Pioneer 8-Rack

Parker Ackerman
March 27, 2020

For a short time, 8-Rack was a true competitor in Modern, putting up an impressive run in the hands of Tom Ross. 8-Rack is a deck that makes use of discard spells, Shrieking Affliction, and the namesake card The Rack in order to slowly kill opponents. And now, with a 3-2 record on MTGO, the deck has made its way to Pioneer.



The deck takes a lot of cues from its Modern counterpart, but also does some things very differently. We start out with a whopping 10 creatures, with Burglar Rat being the main component, since it does the exact thing this deck wants: it makes our opponent discard cards. Murderous Rider is a great piece of removal, taking out the opponent’s biggest threat while leaving behind a body that allows us to gain life and stay in the game long enough to close out. Rankle, Master of Pranks is a versatile beater that can be a huge threat for our opponent, taking out chunks of life, discarding cards, drawing us cards, or acting as some lite removal. Finally, we have Reality Smasher, a huge threat that is quite difficult for our opponent to deal with, since we’re constantly emptying their hand, meaning they need to somehow get a removal spell in hand alongside another random card. And if they do pull that off, it’s not the end of the world; we still ripped some extra cards out of their hand.


For spells, we start out with Unburden, which gives us a nice two-for-one with cycling as an option if we don’t really need the discard at the moment. Vicious Rumors forces a discard from the opponent while also offering just a little bit of a life swing, and Thoughtseize gives us the gold standard in hand hate by letting us take the wind out of the opponent’s sails from the very first turn. 


Fatal Push is a cheap removal spell that can take out threats in the early game, and Waste Not acts as a nice engine, getting value off of our opponent’s discards. Finally, the meat of this deck lies in Shrieking Affliction and Davriel, Rogue Shadowmage. These two cards are our Racks, dealing damage to our opponent when they’re “Hellbent,” with Davriel having the added bonus of forcing our opponent to discard.


Our lands offer a lot of utility in this deck. Castle Locthwain gives us some extra card draw, helping us pull ahead of where we’d normally be given our one-for-one discard strategy. Caves of Koilos gives us access to colorless mana for Reality Smasher, and Ifnir Deadlands lets us play extra removal without giving up precious spell slots. Mutavault can attack or block for us if we need it, and Urborg, Tomb of Yawgmoth lets us get black mana from our Mutavaults, Deadlands, and Caves without any life payment needed.


In the sideboard, Leyline of the Void takes care of graveyard strategies like Sultai Delirium, Bontu’s Last Reckoning deals with go-wide decks like Spirits, and Noxious Grasp keeps us safe from Teferi, Uro, Mono-Green planeswalkers, and the Mono-White decks. Collective Brutality is an extremely versatile sideboard card, allowing us to pull ahead in a variety of situations, and Damping Sphere helps against Castle Garenbrig and decks that rely on casting multiple spells per turn. Legion’s End can deal with small threats like Thassa’s Oracle if they run one out early for the fixing, as well as a bunch of other cheap creatures. Finally, Liliana, the Last Hope is great against other midrange decks, giving us mini-removal on her +1, card advantage and a way to reuse Burglar Rats on her -2, and an easy way to close out the game if we get her ultimate.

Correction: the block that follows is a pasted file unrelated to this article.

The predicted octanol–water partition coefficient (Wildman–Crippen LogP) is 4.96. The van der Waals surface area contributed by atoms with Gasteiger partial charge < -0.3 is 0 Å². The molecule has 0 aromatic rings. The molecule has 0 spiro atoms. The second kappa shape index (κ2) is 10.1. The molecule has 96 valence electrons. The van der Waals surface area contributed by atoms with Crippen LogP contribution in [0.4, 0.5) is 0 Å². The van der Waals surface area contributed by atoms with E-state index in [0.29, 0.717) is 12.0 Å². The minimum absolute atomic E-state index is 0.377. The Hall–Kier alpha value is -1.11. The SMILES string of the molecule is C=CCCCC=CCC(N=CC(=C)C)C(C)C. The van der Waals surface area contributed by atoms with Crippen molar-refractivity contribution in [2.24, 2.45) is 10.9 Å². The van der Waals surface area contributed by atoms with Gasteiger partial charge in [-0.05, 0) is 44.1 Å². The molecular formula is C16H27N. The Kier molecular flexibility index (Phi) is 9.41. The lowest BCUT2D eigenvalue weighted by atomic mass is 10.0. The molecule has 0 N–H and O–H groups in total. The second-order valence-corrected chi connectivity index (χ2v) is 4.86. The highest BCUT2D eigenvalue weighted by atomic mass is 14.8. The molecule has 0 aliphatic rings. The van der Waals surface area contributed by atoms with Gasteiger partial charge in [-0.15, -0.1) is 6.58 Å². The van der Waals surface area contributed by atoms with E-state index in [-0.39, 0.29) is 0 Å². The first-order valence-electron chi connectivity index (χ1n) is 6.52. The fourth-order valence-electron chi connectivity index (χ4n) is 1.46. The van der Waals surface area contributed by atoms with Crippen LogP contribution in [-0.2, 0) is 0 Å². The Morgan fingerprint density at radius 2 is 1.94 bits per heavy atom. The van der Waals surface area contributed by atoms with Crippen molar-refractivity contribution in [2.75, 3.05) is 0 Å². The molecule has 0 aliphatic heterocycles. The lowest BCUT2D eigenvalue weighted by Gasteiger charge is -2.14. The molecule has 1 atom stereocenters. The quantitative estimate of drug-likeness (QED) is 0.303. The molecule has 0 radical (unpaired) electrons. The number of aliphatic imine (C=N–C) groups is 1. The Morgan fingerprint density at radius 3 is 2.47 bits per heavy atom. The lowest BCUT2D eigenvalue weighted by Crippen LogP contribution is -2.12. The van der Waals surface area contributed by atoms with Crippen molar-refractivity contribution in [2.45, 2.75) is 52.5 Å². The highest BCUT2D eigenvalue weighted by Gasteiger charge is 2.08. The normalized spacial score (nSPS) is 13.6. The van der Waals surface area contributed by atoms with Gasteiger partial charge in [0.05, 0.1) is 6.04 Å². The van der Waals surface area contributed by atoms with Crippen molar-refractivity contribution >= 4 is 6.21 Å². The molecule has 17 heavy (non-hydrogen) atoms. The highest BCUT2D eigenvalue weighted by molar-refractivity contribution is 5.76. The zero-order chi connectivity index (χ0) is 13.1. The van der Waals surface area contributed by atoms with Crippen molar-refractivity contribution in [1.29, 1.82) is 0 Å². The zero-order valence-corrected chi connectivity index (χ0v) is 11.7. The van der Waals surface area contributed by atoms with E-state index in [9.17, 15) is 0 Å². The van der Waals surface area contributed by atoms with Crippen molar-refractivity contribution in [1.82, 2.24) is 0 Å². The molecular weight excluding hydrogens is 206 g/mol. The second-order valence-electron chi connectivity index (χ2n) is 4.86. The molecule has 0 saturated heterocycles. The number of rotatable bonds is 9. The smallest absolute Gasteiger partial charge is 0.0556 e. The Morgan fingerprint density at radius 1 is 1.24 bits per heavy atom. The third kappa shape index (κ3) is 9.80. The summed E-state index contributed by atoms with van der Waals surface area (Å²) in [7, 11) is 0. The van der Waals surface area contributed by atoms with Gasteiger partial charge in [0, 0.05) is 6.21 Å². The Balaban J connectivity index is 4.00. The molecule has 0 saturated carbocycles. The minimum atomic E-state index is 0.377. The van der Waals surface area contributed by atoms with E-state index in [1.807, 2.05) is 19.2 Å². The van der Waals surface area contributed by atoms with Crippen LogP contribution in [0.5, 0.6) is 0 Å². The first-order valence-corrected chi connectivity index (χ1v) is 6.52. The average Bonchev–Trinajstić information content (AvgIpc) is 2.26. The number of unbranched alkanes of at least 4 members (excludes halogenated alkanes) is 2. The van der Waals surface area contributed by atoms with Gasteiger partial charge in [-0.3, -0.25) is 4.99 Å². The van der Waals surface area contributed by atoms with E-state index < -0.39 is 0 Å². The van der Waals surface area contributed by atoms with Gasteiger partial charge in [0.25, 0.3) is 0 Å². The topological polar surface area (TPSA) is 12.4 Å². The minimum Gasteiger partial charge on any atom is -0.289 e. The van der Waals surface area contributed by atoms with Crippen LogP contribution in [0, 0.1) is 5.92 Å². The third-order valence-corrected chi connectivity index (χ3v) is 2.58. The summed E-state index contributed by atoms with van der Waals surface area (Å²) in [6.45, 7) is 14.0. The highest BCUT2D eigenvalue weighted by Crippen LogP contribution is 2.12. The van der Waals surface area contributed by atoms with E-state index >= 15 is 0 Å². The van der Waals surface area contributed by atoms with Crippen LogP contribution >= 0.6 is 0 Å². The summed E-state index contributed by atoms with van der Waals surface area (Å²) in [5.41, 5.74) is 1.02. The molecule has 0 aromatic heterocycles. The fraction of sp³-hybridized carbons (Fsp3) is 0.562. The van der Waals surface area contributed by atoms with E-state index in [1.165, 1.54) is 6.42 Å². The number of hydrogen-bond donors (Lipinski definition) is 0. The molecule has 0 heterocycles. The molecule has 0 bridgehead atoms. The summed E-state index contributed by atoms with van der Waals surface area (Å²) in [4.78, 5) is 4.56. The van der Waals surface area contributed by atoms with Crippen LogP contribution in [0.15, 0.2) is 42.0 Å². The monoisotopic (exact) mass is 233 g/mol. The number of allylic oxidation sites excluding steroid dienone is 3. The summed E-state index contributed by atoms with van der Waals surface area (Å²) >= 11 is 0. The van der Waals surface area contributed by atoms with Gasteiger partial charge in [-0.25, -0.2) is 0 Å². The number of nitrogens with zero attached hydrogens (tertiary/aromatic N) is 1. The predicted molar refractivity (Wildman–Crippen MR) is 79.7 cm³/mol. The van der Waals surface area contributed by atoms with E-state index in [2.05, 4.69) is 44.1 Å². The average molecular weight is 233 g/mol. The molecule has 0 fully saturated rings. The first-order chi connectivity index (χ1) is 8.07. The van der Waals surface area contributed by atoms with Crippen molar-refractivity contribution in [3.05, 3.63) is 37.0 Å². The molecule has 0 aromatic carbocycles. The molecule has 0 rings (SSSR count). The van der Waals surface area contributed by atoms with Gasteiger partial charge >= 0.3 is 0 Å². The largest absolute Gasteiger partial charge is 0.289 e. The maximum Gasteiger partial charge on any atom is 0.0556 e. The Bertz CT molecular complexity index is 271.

• If you have a discard spell in hand and your opponent’s hand is empty, you can use Rankle to draw a card, then cast your discard spell, netting you a card and doing basically nothing for your opponent.
  • Thanks to Reality Smasher and Rankle, you can play the discard game as well as the game on-board. Don’t be afraid to be aggressive with your creatures if that’s the way the game is playing out.
  • In a pinch, Unburden can be cycled to find things you might need more than discard spells, like one of your Racks, or Reality Smasher for aggression.

Extra Spice

  • Torment of Hailfire is a good late-game way to force your opponent into a bad situation. In a perfect world, they wouldn’t have many cards in hand or permanents on board, so they’d be forced to take a few bolts, hopefully killing them in the process.
  • The Eldest Reborn can take out threats, attack the opponent’s hand, and give you whatever the best thing they’ve lost so far is.
  • Liliana Vess is expensive, but gives us discard on her +1, which is already a great thing with this deck. But we also get an easy tutor on her minus ability, and, of course, a potentially game-winning ultimate with her -8.
  • Dark Deal is slightly outside the realm of what this deck is actually trying to do, but the end result is that our opponent is one card down, and we can potentially get a lot of Waste Not triggers if our opponent managed to refill their hand.
The Rack has a slightly strange history, never quite making it to the true top-tier of play outside of Ross’s hands. But who knows, maybe soon we’ll find that Pioneer is the deck’s place to shine.